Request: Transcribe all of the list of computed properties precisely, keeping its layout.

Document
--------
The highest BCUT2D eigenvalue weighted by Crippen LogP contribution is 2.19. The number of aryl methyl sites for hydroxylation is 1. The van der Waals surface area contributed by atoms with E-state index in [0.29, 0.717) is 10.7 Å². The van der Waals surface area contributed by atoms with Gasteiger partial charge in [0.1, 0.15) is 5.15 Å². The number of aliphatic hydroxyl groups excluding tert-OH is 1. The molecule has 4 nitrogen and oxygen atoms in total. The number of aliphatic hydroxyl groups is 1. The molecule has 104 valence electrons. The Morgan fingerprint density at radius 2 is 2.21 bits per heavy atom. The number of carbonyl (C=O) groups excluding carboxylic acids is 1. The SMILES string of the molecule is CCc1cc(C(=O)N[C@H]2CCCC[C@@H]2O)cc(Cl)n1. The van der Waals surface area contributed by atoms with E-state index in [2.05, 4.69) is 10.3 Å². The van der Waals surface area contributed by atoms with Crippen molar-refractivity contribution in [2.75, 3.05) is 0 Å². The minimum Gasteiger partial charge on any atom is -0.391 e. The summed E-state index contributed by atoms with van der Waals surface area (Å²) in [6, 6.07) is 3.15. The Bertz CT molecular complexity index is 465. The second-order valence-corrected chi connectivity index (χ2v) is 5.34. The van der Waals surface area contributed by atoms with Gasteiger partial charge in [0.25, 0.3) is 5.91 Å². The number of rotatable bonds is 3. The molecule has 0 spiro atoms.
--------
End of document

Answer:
The highest BCUT2D eigenvalue weighted by Crippen LogP contribution is 2.19. The number of aryl methyl sites for hydroxylation is 1. The van der Waals surface area contributed by atoms with E-state index in [0.29, 0.717) is 10.7 Å². The van der Waals surface area contributed by atoms with Gasteiger partial charge in [0.1, 0.15) is 5.15 Å². The number of aliphatic hydroxyl groups excluding tert-OH is 1. The molecule has 4 nitrogen and oxygen atoms in total. The number of aliphatic hydroxyl groups is 1. The molecule has 104 valence electrons. The Morgan fingerprint density at radius 2 is 2.21 bits per heavy atom. The number of carbonyl (C=O) groups excluding carboxylic acids is 1. The SMILES string of the molecule is CCc1cc(C(=O)N[C@H]2CCCC[C@@H]2O)cc(Cl)n1. The van der Waals surface area contributed by atoms with E-state index in [2.05, 4.69) is 10.3 Å². The van der Waals surface area contributed by atoms with Crippen molar-refractivity contribution in [2.75, 3.05) is 0 Å². The minimum Gasteiger partial charge on any atom is -0.391 e. The summed E-state index contributed by atoms with van der Waals surface area (Å²) in [6, 6.07) is 3.15. The Bertz CT molecular complexity index is 465. The second-order valence-corrected chi connectivity index (χ2v) is 5.34. The van der Waals surface area contributed by atoms with Gasteiger partial charge in [0.25, 0.3) is 5.91 Å². The number of rotatable bonds is 3. The molecule has 0 spiro atoms.